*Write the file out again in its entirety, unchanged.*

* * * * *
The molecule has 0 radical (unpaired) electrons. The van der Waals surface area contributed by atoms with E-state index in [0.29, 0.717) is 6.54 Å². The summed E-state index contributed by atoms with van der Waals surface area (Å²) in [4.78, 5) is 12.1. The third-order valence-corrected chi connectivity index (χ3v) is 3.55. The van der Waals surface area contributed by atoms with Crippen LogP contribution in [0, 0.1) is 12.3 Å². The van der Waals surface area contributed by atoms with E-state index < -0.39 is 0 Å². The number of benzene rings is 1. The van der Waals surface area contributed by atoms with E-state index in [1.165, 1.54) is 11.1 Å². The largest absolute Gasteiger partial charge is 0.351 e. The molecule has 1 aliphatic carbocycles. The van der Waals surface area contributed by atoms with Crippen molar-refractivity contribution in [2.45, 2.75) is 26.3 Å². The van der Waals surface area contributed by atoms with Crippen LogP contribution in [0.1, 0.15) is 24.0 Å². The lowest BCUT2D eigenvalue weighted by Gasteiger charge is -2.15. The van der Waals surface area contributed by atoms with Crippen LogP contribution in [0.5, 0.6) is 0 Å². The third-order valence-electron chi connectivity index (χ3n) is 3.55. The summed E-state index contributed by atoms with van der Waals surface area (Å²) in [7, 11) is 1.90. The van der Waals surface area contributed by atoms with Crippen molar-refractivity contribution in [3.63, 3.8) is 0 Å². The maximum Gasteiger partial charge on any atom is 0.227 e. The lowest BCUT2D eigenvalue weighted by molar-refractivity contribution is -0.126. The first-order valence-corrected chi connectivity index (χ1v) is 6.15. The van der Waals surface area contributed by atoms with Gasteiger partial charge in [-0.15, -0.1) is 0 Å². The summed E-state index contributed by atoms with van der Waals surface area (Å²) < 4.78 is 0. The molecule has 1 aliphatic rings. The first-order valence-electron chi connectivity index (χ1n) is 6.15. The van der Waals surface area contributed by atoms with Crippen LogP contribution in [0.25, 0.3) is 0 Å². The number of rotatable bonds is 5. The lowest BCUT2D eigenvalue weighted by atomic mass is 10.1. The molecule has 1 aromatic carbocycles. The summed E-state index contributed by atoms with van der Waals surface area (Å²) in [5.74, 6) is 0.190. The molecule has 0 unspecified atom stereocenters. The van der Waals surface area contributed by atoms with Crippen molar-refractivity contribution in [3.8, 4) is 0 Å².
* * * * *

The molecule has 0 radical (unpaired) electrons. The van der Waals surface area contributed by atoms with E-state index in [0.29, 0.717) is 6.54 Å². The summed E-state index contributed by atoms with van der Waals surface area (Å²) in [4.78, 5) is 12.1. The third-order valence-corrected chi connectivity index (χ3v) is 3.55. The van der Waals surface area contributed by atoms with Crippen LogP contribution in [0, 0.1) is 12.3 Å². The van der Waals surface area contributed by atoms with E-state index < -0.39 is 0 Å². The number of benzene rings is 1. The van der Waals surface area contributed by atoms with E-state index in [1.165, 1.54) is 11.1 Å². The largest absolute Gasteiger partial charge is 0.351 e. The molecule has 1 aliphatic carbocycles. The van der Waals surface area contributed by atoms with Crippen molar-refractivity contribution in [2.45, 2.75) is 26.3 Å². The van der Waals surface area contributed by atoms with Crippen LogP contribution in [0.1, 0.15) is 24.0 Å². The lowest BCUT2D eigenvalue weighted by Gasteiger charge is -2.15. The van der Waals surface area contributed by atoms with Crippen LogP contribution in [0.5, 0.6) is 0 Å². The third-order valence-electron chi connectivity index (χ3n) is 3.55. The summed E-state index contributed by atoms with van der Waals surface area (Å²) in [7, 11) is 1.90. The van der Waals surface area contributed by atoms with Crippen molar-refractivity contribution in [3.63, 3.8) is 0 Å². The maximum Gasteiger partial charge on any atom is 0.227 e. The lowest BCUT2D eigenvalue weighted by molar-refractivity contribution is -0.126. The first-order valence-corrected chi connectivity index (χ1v) is 6.15. The van der Waals surface area contributed by atoms with Gasteiger partial charge in [-0.15, -0.1) is 0 Å². The summed E-state index contributed by atoms with van der Waals surface area (Å²) < 4.78 is 0. The molecule has 1 aliphatic rings. The first-order valence-electron chi connectivity index (χ1n) is 6.15. The van der Waals surface area contributed by atoms with Crippen LogP contribution in [0.25, 0.3) is 0 Å². The number of rotatable bonds is 5. The lowest BCUT2D eigenvalue weighted by atomic mass is 10.1. The molecule has 1 aromatic carbocycles. The summed E-state index contributed by atoms with van der Waals surface area (Å²) in [5.74, 6) is 0.190. The molecule has 0 unspecified atom stereocenters. The van der Waals surface area contributed by atoms with Crippen molar-refractivity contribution in [3.8, 4) is 0 Å².